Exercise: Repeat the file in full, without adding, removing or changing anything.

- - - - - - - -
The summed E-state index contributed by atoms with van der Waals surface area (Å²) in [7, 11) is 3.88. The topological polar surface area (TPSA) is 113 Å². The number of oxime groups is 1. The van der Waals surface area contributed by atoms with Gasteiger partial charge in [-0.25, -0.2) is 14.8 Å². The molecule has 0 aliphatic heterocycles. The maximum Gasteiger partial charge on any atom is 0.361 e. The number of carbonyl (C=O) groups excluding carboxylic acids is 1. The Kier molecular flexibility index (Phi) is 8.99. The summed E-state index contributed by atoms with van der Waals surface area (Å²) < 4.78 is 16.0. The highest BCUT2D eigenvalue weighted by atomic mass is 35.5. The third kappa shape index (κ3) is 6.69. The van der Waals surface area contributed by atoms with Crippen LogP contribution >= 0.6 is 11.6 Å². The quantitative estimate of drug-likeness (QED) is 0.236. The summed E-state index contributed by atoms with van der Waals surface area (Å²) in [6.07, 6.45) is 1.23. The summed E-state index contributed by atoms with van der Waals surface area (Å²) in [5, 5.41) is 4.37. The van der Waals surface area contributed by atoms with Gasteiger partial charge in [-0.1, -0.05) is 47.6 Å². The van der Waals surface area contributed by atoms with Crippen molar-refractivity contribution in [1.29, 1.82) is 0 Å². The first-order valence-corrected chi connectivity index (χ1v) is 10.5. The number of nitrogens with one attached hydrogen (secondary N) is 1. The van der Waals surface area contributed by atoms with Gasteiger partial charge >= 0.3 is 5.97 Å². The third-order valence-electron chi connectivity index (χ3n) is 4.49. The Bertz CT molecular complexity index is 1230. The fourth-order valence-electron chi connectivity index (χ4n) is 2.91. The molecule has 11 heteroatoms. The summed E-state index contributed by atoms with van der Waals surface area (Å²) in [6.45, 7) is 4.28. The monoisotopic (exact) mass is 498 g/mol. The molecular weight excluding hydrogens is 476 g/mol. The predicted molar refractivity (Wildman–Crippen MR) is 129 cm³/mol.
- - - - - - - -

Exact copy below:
The summed E-state index contributed by atoms with van der Waals surface area (Å²) in [7, 11) is 3.88. The topological polar surface area (TPSA) is 113 Å². The number of oxime groups is 1. The van der Waals surface area contributed by atoms with Gasteiger partial charge in [-0.25, -0.2) is 14.8 Å². The molecule has 0 aliphatic heterocycles. The maximum Gasteiger partial charge on any atom is 0.361 e. The number of carbonyl (C=O) groups excluding carboxylic acids is 1. The Kier molecular flexibility index (Phi) is 8.99. The summed E-state index contributed by atoms with van der Waals surface area (Å²) < 4.78 is 16.0. The highest BCUT2D eigenvalue weighted by atomic mass is 35.5. The third kappa shape index (κ3) is 6.69. The van der Waals surface area contributed by atoms with Crippen LogP contribution >= 0.6 is 11.6 Å². The quantitative estimate of drug-likeness (QED) is 0.236. The summed E-state index contributed by atoms with van der Waals surface area (Å²) in [6.07, 6.45) is 1.23. The summed E-state index contributed by atoms with van der Waals surface area (Å²) in [5, 5.41) is 4.37. The van der Waals surface area contributed by atoms with Gasteiger partial charge in [-0.1, -0.05) is 47.6 Å². The van der Waals surface area contributed by atoms with Crippen molar-refractivity contribution in [1.29, 1.82) is 0 Å². The first-order valence-corrected chi connectivity index (χ1v) is 10.5. The number of nitrogens with one attached hydrogen (secondary N) is 1. The van der Waals surface area contributed by atoms with Gasteiger partial charge >= 0.3 is 5.97 Å². The third-order valence-electron chi connectivity index (χ3n) is 4.49. The Bertz CT molecular complexity index is 1230. The fourth-order valence-electron chi connectivity index (χ4n) is 2.91. The molecule has 11 heteroatoms. The summed E-state index contributed by atoms with van der Waals surface area (Å²) in [6.45, 7) is 4.28. The monoisotopic (exact) mass is 498 g/mol. The molecular weight excluding hydrogens is 476 g/mol. The predicted molar refractivity (Wildman–Crippen MR) is 129 cm³/mol.